Rift - The Decline of Low Level Group Content
ByDate: Dec 29 2016 Views:
With Rift’s latest expansion, Starfall Prophecy, just over a month old, its impact on old content has already been made very clear. For players that already have their mains set up and multiple alts, it isn’t a big issue, but for those that are just now getting involved, the disarray within the system has proven to complicate things when it comes to users being able to feel everything the game has to offer.
A Focus On End-Game
End-game has always been the main focus for Trion when it comes to Rift. Getting there, the journey itself, has been somewhat on the sidelines, being that you only pass through it once, whereas you spend months or years at the latest levels, doing the content over and over in an attempt to either get the latest gear or other items you might want. As such, a lot of little “bypasses” have been created for lower levels that help make getting to the end-game much easier and more efficient, at the cost of fresh, new content – and it’s largely causing a disruption when it comes to finding groups to do things with.
An easy fix to this issue would be to simply give better benefits to helping out lower levels with dungeons and quests. A proper scaling system to content, for example, could allow higher levels to join lower ones and still feel like they are getting a benefit, as opposed to it essentially just being a donation of time to help others. For most that aren’t already at 70, getting there is the main goal. And once there, getting ready for raids is next. Offering the ability to actually progress while helping lower levels would be a huge step towards fixing the lack of community content for lower levels.
Low Level Warfronts
One of the most asked questions within the game, by far, is whether or not warfronts are disabled. Usually this comes from new players who queue up but can never find a group, though there are sometimes returning players that experience the same thing. Even a couple years into Rift’s life, warfronts were fairly active across all level brackets. Whether you were 10 or 50, for example, you could easily find queue pops. Over time, this has changed. As of this writing, for example, getting a warfront below the level 65 bracket is pretty much not going to happen. Queuing the entire path from 10->70, for example, resulted in zero queue pops, despite having spent days in the system looking for others.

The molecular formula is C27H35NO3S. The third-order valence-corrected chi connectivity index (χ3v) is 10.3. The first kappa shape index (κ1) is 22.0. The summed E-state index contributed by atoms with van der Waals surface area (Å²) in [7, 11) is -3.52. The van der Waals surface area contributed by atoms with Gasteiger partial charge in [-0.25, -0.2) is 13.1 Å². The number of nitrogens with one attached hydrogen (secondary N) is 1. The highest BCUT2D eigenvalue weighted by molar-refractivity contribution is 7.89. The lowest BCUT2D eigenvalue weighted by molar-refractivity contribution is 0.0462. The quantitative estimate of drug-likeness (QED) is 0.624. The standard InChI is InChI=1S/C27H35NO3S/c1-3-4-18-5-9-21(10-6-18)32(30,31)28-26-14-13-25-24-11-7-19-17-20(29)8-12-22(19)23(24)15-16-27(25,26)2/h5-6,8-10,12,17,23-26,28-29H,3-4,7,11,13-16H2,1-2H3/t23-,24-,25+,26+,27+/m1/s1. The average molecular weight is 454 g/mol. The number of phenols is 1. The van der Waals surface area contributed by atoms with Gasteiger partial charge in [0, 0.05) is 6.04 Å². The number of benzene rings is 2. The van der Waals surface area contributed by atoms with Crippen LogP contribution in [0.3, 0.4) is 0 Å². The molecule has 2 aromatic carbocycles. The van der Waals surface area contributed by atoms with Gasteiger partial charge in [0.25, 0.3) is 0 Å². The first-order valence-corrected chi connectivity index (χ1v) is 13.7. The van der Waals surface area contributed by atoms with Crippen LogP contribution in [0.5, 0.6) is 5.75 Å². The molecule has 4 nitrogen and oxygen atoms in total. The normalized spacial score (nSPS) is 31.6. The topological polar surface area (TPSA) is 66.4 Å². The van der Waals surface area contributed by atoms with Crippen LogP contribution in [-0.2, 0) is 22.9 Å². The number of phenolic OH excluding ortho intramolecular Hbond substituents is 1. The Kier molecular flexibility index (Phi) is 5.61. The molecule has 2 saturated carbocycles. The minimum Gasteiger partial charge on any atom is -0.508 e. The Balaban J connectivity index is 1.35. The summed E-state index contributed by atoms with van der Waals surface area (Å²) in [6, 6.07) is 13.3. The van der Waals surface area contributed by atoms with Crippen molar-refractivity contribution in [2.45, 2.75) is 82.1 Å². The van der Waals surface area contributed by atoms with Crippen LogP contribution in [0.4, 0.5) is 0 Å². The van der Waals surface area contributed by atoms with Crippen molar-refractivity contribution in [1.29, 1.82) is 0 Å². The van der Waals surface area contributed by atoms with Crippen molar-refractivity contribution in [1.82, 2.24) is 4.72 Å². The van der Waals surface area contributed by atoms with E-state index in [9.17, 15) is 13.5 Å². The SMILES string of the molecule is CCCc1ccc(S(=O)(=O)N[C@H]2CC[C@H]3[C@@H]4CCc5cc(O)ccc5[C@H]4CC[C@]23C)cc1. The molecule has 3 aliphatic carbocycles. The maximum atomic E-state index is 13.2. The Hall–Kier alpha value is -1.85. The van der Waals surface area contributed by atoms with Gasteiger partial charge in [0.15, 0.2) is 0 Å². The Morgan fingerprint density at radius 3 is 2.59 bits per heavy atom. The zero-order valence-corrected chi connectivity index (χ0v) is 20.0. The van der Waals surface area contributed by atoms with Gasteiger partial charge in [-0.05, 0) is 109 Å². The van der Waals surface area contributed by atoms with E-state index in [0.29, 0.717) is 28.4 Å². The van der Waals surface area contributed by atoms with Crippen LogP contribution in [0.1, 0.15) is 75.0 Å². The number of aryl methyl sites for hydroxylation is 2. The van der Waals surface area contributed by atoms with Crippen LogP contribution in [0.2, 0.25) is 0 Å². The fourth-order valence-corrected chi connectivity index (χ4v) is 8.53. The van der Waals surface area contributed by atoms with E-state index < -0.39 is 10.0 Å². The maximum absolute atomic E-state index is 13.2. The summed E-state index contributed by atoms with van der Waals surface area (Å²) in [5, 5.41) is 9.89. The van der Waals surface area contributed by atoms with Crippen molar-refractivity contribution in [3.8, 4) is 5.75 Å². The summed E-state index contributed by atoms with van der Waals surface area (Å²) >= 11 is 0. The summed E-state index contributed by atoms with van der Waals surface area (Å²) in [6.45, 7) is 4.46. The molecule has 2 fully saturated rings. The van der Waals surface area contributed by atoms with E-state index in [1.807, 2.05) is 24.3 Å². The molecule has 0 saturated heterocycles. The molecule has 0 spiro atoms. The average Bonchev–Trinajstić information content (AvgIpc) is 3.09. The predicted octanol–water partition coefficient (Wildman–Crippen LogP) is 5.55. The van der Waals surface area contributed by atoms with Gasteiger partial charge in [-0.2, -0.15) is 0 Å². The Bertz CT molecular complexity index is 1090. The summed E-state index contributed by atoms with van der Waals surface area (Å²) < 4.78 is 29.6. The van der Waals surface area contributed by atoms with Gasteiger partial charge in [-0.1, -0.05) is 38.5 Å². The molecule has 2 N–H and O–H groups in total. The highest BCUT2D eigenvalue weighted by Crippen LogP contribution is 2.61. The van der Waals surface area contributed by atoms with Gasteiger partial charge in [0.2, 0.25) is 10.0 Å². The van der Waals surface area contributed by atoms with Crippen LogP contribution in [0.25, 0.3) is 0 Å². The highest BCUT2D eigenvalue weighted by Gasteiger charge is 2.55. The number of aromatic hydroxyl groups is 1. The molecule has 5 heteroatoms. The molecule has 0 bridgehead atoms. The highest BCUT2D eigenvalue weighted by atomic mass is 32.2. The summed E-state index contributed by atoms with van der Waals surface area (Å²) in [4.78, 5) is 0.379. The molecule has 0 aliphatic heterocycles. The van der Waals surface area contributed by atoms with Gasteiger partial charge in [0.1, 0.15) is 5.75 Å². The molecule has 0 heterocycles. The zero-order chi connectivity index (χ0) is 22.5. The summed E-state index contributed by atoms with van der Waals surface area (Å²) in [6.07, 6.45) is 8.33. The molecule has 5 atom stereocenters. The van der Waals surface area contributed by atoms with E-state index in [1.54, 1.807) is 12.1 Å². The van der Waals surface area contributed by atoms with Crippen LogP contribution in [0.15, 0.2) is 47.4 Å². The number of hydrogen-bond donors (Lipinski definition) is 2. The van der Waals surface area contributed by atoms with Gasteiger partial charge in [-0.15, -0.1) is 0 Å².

It is worth noting that lower level PvP doesn’t serve a lot of good in terms of progression, which is why many won’t join the queues. Being that the focus is on end-game and warfronts grant a fairly small amount of experience compared to the time in them, as well as items that are quickly replaced, it is more of a boredom outlet early on in the game, as opposed to being something players actually want to take part in.
Dungeons are assisted by the “mentoring” system in Rift, which allows higher level players to queue up and join older dungeons. This helps lower levels by opening up the player pool considerably, giving a bit of life back to the older ones. The important thing to note here, however, is that due to the low experience gains of mentored dungeons, the vast majority of players are going to stick with the higher level ones and not deal with mentoring at all. Because of this, finding dungeon queue pops is fairly rare, but the random ones that do occur do help with giving a break from the other content. A good rule of thumb here is to just stay queued as you level – this way you can get that small break here and there.
Pushing for Quick End-Game
The push for getting to the level cap as fast as possible has resulted in players congregating around either solo questing (though grouping up for the story quests will speed them up considerably) once they are 65+, running Charmer’s Caldera endlessly from 50+ (with a guild mate or other friend helping), and instant adventures up until that point. While instant adventures could be considered as “group” content, it is vastly different from other things where players work together – and it often has a number of players just trying to leech the work of others, rather than helping clear the content out more quickly. And let’s face it: just doing instant adventures the entire time you’re playing gets old quick. If you have been running them for more than an hour or two, you are already just rehashing the same content over and over, and it turns into a drone-like aspect of the game, where you’re just mindlessly attacking things and watching your experience bar slowly fill up. And for many players, this lack of real social content up until the later levels has impacted their retention. After all, we play MMOs for that community feel – not to be stuck soloing most of the time.